Putnam says that on a trip to Washington, D.C., to talk to members of the state’s congressional delegation and other officials about homelessness, Echohawk took a leading role.

She has also worked with the city in combating drug activity in Pioneer Square. Echohawk says she got involved in public safety after seeing the crime around their office. She recalls standing outside with a client — a pregnant woman trying to do the right thing by her child in quitting crack — when a crack dealer tried to interest the woman in smoking a pipe. Infuriated, Echohawk quickly forged alliances with mayoral special assistant Scott Lindsay, police officials, downtown’s Metropolitan Improvement District and Pioneer Square groups to tackle crime, which she says is much better now around the Club.

Echohawk, who grew up in Alaska not far from Fairbanks, is an enrolled member of the Kithehaki Band of the Pawnee Nation and a member of the Upper Ahtna Athabascan people of Mentasta Lake in Alaska. She says her seven siblings formed an incredible support network after she jumped into the executive director’s position, and that she couldn’t have kept at it without the support of her husband, Matt Hayashi, whose own work involves career coaching.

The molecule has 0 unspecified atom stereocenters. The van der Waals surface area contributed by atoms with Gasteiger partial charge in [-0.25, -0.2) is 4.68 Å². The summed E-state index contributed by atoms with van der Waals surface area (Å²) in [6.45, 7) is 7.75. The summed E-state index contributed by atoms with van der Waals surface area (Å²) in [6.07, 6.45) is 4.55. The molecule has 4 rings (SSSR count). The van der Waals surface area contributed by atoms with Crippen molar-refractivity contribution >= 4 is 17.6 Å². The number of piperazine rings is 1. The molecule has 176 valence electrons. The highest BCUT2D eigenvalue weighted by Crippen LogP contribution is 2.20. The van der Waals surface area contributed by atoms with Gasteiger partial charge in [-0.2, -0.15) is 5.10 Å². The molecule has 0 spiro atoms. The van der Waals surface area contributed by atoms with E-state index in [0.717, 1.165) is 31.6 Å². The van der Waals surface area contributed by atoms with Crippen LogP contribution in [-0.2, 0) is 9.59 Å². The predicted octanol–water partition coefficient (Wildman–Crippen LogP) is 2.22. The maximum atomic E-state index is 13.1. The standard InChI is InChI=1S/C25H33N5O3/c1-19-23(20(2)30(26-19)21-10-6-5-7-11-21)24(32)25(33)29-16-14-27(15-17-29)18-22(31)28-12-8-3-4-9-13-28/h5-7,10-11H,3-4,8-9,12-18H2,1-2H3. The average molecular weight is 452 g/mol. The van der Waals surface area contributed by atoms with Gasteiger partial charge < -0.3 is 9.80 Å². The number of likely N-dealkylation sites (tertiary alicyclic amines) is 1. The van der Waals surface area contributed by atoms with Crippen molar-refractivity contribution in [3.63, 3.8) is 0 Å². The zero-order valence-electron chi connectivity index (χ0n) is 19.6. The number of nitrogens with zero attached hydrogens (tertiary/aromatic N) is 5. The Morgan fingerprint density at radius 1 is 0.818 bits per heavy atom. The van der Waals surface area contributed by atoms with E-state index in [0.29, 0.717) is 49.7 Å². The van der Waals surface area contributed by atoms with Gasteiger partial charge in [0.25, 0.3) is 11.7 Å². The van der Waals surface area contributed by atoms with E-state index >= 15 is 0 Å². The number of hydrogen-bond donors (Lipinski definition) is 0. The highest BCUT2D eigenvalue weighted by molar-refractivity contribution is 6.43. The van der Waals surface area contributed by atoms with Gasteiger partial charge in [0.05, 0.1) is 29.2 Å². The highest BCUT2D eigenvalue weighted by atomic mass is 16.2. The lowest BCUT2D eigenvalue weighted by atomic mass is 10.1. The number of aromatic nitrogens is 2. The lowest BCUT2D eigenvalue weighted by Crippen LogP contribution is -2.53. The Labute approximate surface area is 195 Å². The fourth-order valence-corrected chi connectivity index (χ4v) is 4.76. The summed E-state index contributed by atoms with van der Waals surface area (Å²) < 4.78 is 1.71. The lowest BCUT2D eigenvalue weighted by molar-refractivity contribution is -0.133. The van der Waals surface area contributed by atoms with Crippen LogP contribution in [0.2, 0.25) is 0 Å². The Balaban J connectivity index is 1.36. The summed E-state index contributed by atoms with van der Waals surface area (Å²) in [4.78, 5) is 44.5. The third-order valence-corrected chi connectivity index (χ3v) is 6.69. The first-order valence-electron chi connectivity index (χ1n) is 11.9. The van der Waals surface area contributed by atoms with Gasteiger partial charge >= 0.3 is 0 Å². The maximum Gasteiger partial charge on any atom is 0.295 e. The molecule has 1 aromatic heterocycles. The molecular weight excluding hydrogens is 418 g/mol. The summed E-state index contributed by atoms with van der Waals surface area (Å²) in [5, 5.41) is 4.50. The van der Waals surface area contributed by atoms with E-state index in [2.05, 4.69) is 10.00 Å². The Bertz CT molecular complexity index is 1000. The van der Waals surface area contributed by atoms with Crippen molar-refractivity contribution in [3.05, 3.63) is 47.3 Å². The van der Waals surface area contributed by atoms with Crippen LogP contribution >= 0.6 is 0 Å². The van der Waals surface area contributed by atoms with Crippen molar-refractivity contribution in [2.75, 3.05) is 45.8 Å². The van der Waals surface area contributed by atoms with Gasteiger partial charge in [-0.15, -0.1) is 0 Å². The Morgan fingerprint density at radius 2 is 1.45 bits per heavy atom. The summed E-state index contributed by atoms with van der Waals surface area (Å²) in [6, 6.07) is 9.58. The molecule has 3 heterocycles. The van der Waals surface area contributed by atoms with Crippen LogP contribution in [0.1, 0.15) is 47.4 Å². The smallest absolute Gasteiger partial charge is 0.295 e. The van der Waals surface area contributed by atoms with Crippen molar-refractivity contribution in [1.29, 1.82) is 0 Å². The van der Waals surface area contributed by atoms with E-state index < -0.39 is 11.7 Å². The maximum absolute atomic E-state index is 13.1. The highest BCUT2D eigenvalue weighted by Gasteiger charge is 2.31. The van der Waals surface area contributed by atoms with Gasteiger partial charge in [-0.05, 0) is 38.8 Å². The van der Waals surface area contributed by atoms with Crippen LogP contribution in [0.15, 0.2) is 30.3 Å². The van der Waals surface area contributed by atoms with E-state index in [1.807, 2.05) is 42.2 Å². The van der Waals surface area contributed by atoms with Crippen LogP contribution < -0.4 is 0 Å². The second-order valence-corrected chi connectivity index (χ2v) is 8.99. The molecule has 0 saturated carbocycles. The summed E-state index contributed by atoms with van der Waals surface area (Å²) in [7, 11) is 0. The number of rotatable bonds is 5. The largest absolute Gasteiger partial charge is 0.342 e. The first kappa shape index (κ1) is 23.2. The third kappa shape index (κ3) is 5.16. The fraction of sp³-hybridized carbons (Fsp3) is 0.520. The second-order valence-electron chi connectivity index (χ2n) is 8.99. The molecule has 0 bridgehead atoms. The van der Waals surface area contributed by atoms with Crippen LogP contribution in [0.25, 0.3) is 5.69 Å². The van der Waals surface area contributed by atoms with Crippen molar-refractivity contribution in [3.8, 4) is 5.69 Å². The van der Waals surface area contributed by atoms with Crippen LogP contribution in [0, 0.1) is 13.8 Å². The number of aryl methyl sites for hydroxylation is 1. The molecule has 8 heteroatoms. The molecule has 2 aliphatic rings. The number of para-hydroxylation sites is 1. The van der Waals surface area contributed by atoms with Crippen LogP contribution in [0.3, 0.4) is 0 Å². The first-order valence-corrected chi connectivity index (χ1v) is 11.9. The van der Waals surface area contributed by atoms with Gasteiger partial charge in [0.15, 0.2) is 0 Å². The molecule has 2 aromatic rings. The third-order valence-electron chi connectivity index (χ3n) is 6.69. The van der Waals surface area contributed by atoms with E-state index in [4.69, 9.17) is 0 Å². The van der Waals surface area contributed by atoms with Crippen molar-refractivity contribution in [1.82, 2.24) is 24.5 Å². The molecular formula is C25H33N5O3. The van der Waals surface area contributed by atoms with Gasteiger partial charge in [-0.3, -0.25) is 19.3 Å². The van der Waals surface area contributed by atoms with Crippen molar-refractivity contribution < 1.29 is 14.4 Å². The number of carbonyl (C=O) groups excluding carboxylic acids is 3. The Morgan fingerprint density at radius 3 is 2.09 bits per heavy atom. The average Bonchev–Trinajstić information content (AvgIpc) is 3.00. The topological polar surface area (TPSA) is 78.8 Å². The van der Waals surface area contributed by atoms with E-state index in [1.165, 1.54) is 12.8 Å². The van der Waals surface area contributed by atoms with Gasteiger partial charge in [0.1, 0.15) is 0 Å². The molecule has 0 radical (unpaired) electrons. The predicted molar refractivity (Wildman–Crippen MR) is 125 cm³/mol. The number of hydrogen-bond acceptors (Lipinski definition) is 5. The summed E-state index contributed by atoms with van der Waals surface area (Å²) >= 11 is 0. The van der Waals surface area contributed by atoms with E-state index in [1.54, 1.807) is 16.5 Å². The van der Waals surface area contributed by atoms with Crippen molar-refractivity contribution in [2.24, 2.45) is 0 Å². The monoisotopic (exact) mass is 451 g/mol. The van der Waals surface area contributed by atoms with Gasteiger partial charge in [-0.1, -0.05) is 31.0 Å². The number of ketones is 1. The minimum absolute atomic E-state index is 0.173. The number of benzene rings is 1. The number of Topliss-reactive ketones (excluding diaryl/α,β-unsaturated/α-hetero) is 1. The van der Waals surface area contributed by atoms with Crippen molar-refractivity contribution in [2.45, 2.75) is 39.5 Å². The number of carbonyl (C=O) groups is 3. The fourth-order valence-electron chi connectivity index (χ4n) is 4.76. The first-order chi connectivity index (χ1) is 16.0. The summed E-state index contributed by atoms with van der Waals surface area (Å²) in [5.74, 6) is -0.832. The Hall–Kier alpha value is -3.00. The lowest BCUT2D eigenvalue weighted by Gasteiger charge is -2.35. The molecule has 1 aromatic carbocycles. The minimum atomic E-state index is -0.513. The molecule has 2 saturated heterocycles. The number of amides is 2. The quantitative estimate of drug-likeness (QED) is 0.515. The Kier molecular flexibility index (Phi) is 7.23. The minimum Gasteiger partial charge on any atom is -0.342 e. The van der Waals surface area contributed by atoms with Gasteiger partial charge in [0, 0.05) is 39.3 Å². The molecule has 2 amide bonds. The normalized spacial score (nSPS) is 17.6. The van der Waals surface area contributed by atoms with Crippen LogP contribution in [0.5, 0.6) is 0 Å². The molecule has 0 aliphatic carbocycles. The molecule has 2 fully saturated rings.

The couple, who have two children, left Seattle for a time to live in Hawaii, where Hayashi has family. Echohawk says she was the only person on the plane who was crying about going to Honolulu. “I’m one of those people,” she says, “who like the rain.”

But what she especially loves is the way, when she tells people about the challenges for the native people in the city, they look for ways to help.

Still, she thinks it’s particularly hard for her Club members to face isolation and homeless in a city whose name honors a native leader. “This city,” Echohawk says, “is losing out on incredible people.”

If she has her way, that will change.

The Courage Award for Public Service is sponsored by:Comcast